Pixar's lessons in Design Thinking

'Remy in the Kitchen' concept art by Robert Kondo (2007) (Pixar Studios).

'Remy in the Kitchen' concept art by Robert Kondo (2007) (Pixar Studios).

In the modern age of story-telling, Pixar are without doubt THE master craftsmen. While any company synonymous with Disney is bound to be blessed with more than a little magic, Pixar’s creativity is grounded in process and design thinking.

Research, iteration and collaboration are the foundations for creating characters that are both appealing and believable keeping billions enchanted for more three decades.  

Pixar’s design thinking process, unpacked;

Immerse yourself in research

Pixar's creative process kicks off with research by immersing the team into a particular place. For the film Cars, illustrators and technical designers went on a month long road trip to experience America’s oldest highways and collect photos and memorabilia along the way.

Pastle sketch by   Bill Cone   during the research phase for Cars (2006)

Pastle sketch by Bill Cone during the research phase for Cars (2006)

This technique is similar to Ethnographic Field Studies in UX Design where research is used to help unearth new ways of seeing by being an active participant.

Documenting the highway 'Cadillac Ranch' photograph by Bob Pauly (2006) (Pixar Studios)

Documenting the highway 'Cadillac Ranch' photograph by Bob Pauly (2006) (Pixar Studios)

Iterate, constantly

Once the initial mood has been explored, Pixar designers commit to quick and dirty sketches and prototypes to help viewers feel instant empathy with the story.

“We wanted Remy and Emile to be charming and immediately accessible, but we also wanted emphatically to say they are rats” (Sculptor Greg Dykstra).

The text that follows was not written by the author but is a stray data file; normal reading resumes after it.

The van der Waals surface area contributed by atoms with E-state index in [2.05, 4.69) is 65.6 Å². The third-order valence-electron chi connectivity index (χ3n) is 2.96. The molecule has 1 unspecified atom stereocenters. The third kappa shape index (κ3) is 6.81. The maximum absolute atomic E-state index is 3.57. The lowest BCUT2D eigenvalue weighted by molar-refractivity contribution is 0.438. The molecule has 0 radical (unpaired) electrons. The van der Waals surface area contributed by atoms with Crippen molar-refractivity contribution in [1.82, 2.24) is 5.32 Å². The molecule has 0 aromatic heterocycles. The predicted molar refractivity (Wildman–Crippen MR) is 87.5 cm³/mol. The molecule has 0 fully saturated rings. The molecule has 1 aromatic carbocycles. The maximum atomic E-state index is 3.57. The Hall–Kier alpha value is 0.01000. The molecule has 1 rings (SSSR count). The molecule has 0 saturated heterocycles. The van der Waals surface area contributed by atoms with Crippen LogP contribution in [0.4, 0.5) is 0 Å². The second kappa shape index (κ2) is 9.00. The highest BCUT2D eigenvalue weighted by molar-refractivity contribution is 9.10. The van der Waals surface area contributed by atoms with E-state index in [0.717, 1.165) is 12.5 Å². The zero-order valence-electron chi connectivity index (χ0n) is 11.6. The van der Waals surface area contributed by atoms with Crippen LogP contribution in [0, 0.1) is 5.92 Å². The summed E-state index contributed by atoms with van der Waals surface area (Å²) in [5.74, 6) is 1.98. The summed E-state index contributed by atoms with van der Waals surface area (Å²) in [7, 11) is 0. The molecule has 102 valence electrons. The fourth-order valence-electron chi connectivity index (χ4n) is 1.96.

The secret to nailing a character is in ensuring that it's believable.

“In all phases of our process we work from rough to fine. With a character like Woody, we start designing on paper and then move to refining his shape, first as a sculpture and then in the computer. Every step is crucial in ensuring the character looks appealing”. (Sharon Callahan, Director of Photography)
Third iteration of Woody by  Bud Luckey    (1995) (Pixar Studios)

Third iteration of Woody by Bud Luckey (1995) (Pixar Studios)

This phase of characterisation is not dissimilar to persona development and storyboards in UX Design where research is used to unearth people's pains, desires, and emotions. The goal of which, is to create a product that satisfies a need and captures their attention.  

Can a lamp have emotions? This Luxo Jr. storyboard by  John Lasseter    proves it true (1986) (Pixar)

Can a lamp have emotions? This Luxo Jr. storyboard by John Lasseter proves it true (1986) (Pixar)

This mode of ‘thinking with your hands’ via sketching isn’t only relevant for characterisation; it’s the quickest and most universal way to get an idea across.

In my experience, sketching in design workshops helps everyone to feel engaged in the process and breaks any fears around new ideas or ways of working.

The realisation of a character has also become quicker in the last decade due to introduction of 3D printing as a form of rapid prototyping.

3D printing enables designers to link form to traits such as Carl's stocky physique to his stubborn personality. This method of making also creates a more seamless transition between sketching and animation as the dimensions of a character have been expressed and resolved from every angle.

A grumpy looking Carl from UP! Sculpture by  Greg Dykstra  (2009) (Pixar Studios)

A grumpy looking Carl from UP! Sculpture by Greg Dykstra (2009) (Pixar Studios)

Striving for ‘Simplexity’

One of the most profound elements of Pixar’s design thinking process is their use of selective detail or ‘simplexity’ to express a character’s fundamental emotional qualities.

‘Simplexity’; the art of simplifying an image down to its essence.